By PAULINE JELINEK and ROBERT BURNS, Associated Press Writers, AP, June 15, 2007
WASHINGTON - U.S. troops would no longer be asked to reveal previous mental health treatment when applying for security clearances under a proposal being considered by the Pentagon.
The idea stems from the finding that service members avoid needed counseling because they believe that getting it — and acknowledging it — could cost them their clearance as well as do other harm to their careers, The Associated Press has learned.
"This is just one of several items under review by the Department of Defense and the services in an effort to remove the stigma associated with mental health issues," said Air Force Maj. Patrick Ryder.
The proposal is to omit a question regarding mental health treatment that appears on a form required by the Office of Personnel Management, the agency that does the majority of investigations for granting clearances to military and civilian workers in the federal government.
Currently, the questionnaire asks applicants whether they have consulted a mental health professional in the last seven years. If so, they are asked to list the names, addresses and dates they saw the doctor or therapist.
The Pentagon has been working for some time to end the stigma of counseling. Studies indicate that soldiers most in need of post-combat health care are the least likely to get it because they fear that others will have less confidence in them, that it will threaten career advancement and that it could result in loss of their security clearance and possibly removal from their unit.
Statistics indicate that the perception of stigma is "far worse than the reality" when it comes to getting security clearances, Ryder said. Last year, less than .05 percent of some 800,000 people investigated for clearances were rejected on the sole issue of their mental health profile, he said.
That's because the clearance process is done on the "whole-person concept" — that is, it weighs a number of factors about the person's past and present, favorable and unfavorable. People can be prevented from getting a clearance if they have been convicted and imprisoned, are addicted to any controlled substance, have been discharged dishonorably from the service or are currently mentally incompetent.
If the application for clearances is changed to omit the question on previous counseling, it would be just a small part of the effort to encourage service members to get mental health care.
An education program for personnel at all levels of the military is among main recommendations of a yearlong mental health study. The task force study, ordered by Congress, called for urgent action to improve care for members of the military, under strain from simultaneous wars in Iraq and Afghanistan, officials said earlier Friday.
A change already made is a program called Respect.mil, Maj. Gen. Gale Pollock, the acting surgeon general of the Army, said at a news conference on the task force report. Under the program, instead of requiring soldiers or their family members to go to a designated location where it's clear they're getting behavioral health care, they can get the care at a primary care center.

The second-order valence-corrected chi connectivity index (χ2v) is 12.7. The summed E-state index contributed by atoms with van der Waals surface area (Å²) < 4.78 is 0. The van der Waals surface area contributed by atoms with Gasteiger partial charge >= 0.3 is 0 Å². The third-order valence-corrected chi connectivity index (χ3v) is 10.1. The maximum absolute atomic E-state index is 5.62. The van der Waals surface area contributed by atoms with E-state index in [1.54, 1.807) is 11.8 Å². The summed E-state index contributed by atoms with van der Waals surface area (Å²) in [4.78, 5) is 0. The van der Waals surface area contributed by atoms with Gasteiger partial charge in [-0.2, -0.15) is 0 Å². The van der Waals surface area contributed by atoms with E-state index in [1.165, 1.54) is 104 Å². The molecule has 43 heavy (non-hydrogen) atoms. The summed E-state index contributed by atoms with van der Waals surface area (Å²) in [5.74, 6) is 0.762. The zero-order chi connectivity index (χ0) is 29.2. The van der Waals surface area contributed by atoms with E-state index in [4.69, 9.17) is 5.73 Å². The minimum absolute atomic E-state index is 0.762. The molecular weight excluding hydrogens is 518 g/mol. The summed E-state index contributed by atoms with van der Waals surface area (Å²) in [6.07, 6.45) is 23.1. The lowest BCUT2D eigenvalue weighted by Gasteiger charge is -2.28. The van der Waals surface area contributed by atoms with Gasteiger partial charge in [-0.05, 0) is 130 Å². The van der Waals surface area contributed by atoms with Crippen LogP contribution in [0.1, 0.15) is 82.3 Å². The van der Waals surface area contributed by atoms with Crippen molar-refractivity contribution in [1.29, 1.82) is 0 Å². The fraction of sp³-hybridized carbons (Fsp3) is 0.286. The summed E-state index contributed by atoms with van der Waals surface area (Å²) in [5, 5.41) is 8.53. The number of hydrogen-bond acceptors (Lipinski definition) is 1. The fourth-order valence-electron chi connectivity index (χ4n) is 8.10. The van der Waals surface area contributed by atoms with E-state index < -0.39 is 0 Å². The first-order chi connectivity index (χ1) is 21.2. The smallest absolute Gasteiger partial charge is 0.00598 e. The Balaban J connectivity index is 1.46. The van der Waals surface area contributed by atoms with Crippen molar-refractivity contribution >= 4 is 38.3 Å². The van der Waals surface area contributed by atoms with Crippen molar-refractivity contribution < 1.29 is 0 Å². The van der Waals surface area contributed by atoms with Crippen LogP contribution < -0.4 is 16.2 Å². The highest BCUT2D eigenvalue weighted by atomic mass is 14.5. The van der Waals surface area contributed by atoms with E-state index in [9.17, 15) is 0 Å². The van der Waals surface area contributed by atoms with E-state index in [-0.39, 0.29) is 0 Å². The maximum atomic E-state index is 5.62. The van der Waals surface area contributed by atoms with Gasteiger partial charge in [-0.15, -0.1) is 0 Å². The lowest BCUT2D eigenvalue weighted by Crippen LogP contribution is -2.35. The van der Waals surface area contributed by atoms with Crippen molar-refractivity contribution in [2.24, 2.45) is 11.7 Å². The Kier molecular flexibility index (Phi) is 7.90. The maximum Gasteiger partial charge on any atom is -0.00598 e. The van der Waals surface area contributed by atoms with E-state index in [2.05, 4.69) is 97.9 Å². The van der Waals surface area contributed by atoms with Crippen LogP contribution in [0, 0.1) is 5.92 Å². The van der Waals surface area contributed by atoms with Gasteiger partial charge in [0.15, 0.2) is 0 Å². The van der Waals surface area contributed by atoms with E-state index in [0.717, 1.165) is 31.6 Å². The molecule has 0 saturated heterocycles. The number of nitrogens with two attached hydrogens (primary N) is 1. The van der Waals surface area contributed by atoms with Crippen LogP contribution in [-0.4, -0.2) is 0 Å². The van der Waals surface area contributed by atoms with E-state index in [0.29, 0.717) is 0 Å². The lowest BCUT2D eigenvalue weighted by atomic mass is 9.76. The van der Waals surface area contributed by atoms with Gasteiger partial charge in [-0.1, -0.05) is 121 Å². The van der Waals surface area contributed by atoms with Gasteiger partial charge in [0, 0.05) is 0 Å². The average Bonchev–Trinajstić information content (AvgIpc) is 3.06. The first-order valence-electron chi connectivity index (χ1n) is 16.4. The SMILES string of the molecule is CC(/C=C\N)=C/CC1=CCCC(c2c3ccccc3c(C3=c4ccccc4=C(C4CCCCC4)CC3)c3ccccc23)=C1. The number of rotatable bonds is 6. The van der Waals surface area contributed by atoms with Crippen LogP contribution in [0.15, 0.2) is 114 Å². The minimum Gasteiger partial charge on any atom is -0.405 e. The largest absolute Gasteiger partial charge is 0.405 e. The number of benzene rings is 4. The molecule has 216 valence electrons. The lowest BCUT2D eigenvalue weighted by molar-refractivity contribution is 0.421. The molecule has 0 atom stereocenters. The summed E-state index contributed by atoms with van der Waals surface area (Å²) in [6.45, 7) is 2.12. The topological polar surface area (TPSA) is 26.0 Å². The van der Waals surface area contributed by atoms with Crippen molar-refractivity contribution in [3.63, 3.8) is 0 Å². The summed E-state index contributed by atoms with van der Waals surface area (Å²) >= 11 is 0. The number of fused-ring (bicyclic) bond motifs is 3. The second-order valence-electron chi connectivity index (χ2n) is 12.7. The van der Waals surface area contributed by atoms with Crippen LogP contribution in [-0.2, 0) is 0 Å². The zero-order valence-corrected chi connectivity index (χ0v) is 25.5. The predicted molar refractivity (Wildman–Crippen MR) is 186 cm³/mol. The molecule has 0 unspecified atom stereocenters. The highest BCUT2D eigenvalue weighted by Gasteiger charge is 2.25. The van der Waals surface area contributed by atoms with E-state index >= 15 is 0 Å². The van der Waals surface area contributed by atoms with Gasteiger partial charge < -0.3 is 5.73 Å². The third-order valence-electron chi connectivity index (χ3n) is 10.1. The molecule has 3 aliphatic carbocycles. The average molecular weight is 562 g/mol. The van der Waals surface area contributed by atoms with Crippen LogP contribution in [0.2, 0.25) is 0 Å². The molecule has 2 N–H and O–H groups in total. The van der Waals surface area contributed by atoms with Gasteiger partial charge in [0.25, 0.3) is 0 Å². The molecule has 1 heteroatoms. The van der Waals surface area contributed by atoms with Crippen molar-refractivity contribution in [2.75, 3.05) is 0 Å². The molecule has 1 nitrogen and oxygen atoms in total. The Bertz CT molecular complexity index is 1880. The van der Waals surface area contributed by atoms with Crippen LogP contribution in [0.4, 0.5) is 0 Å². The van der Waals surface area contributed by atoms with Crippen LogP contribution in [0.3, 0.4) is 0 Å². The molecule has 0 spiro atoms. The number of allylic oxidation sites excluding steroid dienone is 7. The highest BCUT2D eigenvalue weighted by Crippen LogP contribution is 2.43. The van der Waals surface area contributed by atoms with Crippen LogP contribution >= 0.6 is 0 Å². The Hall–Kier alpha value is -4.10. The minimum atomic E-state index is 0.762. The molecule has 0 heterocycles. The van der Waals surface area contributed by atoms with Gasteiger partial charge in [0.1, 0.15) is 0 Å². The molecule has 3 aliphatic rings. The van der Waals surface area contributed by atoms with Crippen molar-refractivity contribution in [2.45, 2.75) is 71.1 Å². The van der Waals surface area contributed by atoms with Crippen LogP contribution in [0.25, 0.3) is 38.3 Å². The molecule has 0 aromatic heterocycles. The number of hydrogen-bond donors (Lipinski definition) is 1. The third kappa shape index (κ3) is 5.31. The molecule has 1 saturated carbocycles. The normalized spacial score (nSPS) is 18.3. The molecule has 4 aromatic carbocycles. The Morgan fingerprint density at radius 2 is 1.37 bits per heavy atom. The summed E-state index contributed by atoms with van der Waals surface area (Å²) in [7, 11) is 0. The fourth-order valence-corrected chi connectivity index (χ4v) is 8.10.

The overall conclusion of the report was that it will take more money and staff to keep up with health care needed because of the high tempo of operations in Iraq and Afghanistan. Long and repeated deployments in the wars have been blamed for some of the mental health problems.
The two "signature injuries" from the conflicts — mostly Iraq — are post-traumatic stress disorder and traumatic brain injury, the task force said, adding that the new demands "have exposed shortfalls" on a system that has not been war-focused for decades.
The military also needs to train leaders to understand that physical health and psychological health are equally important, said Vice Adm. Donald Arthur, co-chair of the task force.
"We concentrate a great deal on ... how fast can you run a mile, how many sit-ups and push-ups can you do," Arthur told reporters. "But we don't often concentrate on the psychological health of the service member."
"If you break your leg, it's not your fault; if you get cancer, it's not your fault; if you have a post-traumatic stress reaction, it's not your fault," he said.
Noting that the problem of stigma is pervasive not only in the military, but in American society as a whole, they said the evidence in the military is overwhelming. Fifty-nine percent of soldiers and 48 percent of Marines said thought they would be treated differently by leadership if they sought counseling, according to a survey among troops who had been deployed.
Of even greater concern, the report said, are recent findings that service members who screened positive for symptoms consistent with mental illness were twice as likely as those without symptoms to express concerns about stigma.
"Individuals exhibiting the greatest need were the most hesitant to seek care, even though empirical data from at least one military study indicates that service members do not suffer any negative career impact from seeking services related to their psychological health," the report said.
"Post-traumatic stress, combat stress is an absolutely normal reaction to a very abnormal situation," Arthur said, adding that care can prevent it from turning into a disorder.
"Combat is like nothing else that one can experience in peacetime. It is not like you see in the movies," he said. "It's not 90 minutes of show with 30 minutes of commercials and the good guy wins in the end. You have a real chance of being seriously injured or killed in your service to your nation."